Whole genome sequencing of the evolved strains reveals mutations behind the tolerance to inhibitors present in the SSL
The genomes of all eleven single isolates from both evolution experiments, the parental rationally engineered strain and the wild type parent strain were sequenced with the Illumina NextSeq technology (“Methods” section). To identify small mutations, the software DiscoSnp++ was used to compare each strain with its direct progenitor, in a reference-free manner (Fig. 4a). This allowed on one side to account for the heterozygosity of the diploid strains and on the other side to overcome the difficulties related to the lack of a very high quality genome assembly for the parent strain, both factors otherwise resulting in an overall increase of false discovery rate during variant calling. The mutations were only subsequently mapped to the reference genomes (S288c and Ethanol Red). Data analysis of the DiscoSnp++ output was performed by a combination of bioinformatics tools, use of custom scripts and manual curation (see “Methods” section).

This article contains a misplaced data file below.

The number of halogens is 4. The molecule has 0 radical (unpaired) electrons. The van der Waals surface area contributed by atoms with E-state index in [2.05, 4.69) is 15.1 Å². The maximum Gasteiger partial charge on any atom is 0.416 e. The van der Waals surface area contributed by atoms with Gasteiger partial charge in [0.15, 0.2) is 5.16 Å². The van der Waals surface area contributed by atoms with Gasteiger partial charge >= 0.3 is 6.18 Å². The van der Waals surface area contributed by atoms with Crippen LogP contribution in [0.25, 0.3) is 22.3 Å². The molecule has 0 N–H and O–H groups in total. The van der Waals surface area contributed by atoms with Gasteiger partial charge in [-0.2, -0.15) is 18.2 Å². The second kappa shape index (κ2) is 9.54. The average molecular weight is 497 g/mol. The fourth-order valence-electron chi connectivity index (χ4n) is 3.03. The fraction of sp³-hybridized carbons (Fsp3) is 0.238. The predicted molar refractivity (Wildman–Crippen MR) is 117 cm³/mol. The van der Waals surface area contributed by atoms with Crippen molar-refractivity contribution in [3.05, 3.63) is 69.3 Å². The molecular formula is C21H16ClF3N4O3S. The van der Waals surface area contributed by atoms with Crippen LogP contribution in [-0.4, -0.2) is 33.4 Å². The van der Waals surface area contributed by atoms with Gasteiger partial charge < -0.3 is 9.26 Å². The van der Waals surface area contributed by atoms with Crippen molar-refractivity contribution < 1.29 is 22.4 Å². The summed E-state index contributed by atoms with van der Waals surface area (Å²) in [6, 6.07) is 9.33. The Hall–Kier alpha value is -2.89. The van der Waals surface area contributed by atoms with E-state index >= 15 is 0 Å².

An overview of the results statistics is given in Table 2. Considering only the subset of mutations causing amino acid substitutions, 391 genes were affected in total (Additional file 1: Table S4). Of those, 172 genes were found mutated in both evolution experiments, i.e., in both the YE-SSL and MM-SSL media. Taking into account the diploid state of our strains, it was possible to distinguish between mutations that introduced a new variant and loss of heterozygosity (LOH) events. Of the total 2255 mutations found, we identified only 188 new variants (8.3%), while all the remaining were LOHs. Among the new variants, 103 caused amino acid changes distributed in 87 genes, 12 of which in common between the YE-SSL and MM-SSL media. About 55% of the new variants, therefore, caused an amino acid change, against the 28% of the LOHs. Interestingly, when mapping the variants on the different chromosomes, the vast majority of mutations resulted to fall within few chromosomal segments involved in LOH events (Additional file 2: Fig. S6), while only a relatively small number of isolated mutations was found. In particular, chromosomes VII, X and to a lesser extent XVI had large segments with high concentration of LOHs shared between strains of both YE-SSL and MM-SSL evolutions. Areas on chromosomes IV and VIII were involved in LOHs in strains from the MM-SSL evolution. Segments of chromosomes III and XIV underwent LOH only in strain EV2_5. It is highly probable that in each LOH segment, sometimes spanning half a chromosome or more, only one or few mutations were the “drivers” responsible for selection during evolution, while the rest was “hitchhikers” being inherited just as a consequence of the chromosomal rearrangement. For this reason, we decided to focus more on isolated mutations and new variants, and in general on mutations shared between the independent lines and/or occurring in the best performing strains. Figure 4b shows the number of mutations found per strain. EV6_4 and EV9_5 were the ones accumulating the highest number of new variants. EV9_5 also accumulated by far the highest number of LOHs, being, therefore, the most mutated strain with a total of 1644 mutations. EV4_5 was the strain with the lowest number of mutations, with a total of 108. It has to be noted, though, that LOH events include also reversions to wild type (or at least to the S288c-reference variants), which were for all strains roughly half of the LOHs.